"What it really does is make sure nobody falls through the cracks," said Dan Holstein, chief of staff for the Kanawha County Prosecutor's Office.
Holstein said having an updated list of inmates helps officials in the judicial system move people through the system much more efficiently. For instance, he said, if someone on probation is arrested and taken to jail, the probation office knows that the person has been arrested and can schedule a probation hearing much faster than without the list.
In addition, the list can help prosecutors and defense attorneys decide to change bond amounts or hearing dates. Holstein gave a hypothetical example of a shoplifter in jail because he or she can't pay a small bond.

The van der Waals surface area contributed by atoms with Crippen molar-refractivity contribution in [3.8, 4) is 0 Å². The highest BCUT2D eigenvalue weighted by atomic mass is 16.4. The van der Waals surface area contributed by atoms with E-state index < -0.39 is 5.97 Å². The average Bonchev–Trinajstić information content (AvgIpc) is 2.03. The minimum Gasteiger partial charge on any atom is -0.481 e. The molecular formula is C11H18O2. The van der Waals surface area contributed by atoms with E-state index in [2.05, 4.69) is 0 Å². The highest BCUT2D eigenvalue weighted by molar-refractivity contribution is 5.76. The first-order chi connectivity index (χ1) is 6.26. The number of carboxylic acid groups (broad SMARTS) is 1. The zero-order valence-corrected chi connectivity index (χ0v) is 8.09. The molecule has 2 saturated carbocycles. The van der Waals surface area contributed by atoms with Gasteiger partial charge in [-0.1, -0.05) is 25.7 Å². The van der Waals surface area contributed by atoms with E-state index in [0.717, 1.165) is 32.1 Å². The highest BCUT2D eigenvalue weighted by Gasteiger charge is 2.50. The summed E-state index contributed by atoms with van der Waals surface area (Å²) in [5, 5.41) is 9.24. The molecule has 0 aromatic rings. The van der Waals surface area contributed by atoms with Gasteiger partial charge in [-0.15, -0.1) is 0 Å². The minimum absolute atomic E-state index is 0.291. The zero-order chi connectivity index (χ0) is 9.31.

Based on the severity of the case, the prosecution, defense and judge can make a decision to lower the bond to let the person out of jail until trial. Such action saves the county money, as paying the per diem rate would top the bond in three days.
"Do we really want these people to be in jail or not?" Holstein said.
The availability of the list also ensures that paperwork is completed upon sentencing and that sentencing orders have been completed for inmates.
A small part of the savings in July can be attributed to the 55-cent reduction in the per diem rate for prisoners that took effect July 1. Searls said the reduction saved the county about $3,500.
Not every month this year has been significantly lower. The jail bill in June, for example, was $381,030 - a savings of $4,333.
For the first seven months of 2013, the average monthly jail bill was $367,027, around $10,000 less than the same time period last year and about $18,000 less than the average for the entirety of 2012.
Holstein said the new system has greatly increased communication throughout the county's judicial system.
"Everybody's feedback has been great," Holstein said. "What's not to like about it?"
Contact writer Matt Murphy at Matt.Mur...@dailymail.com or 304-348-4817.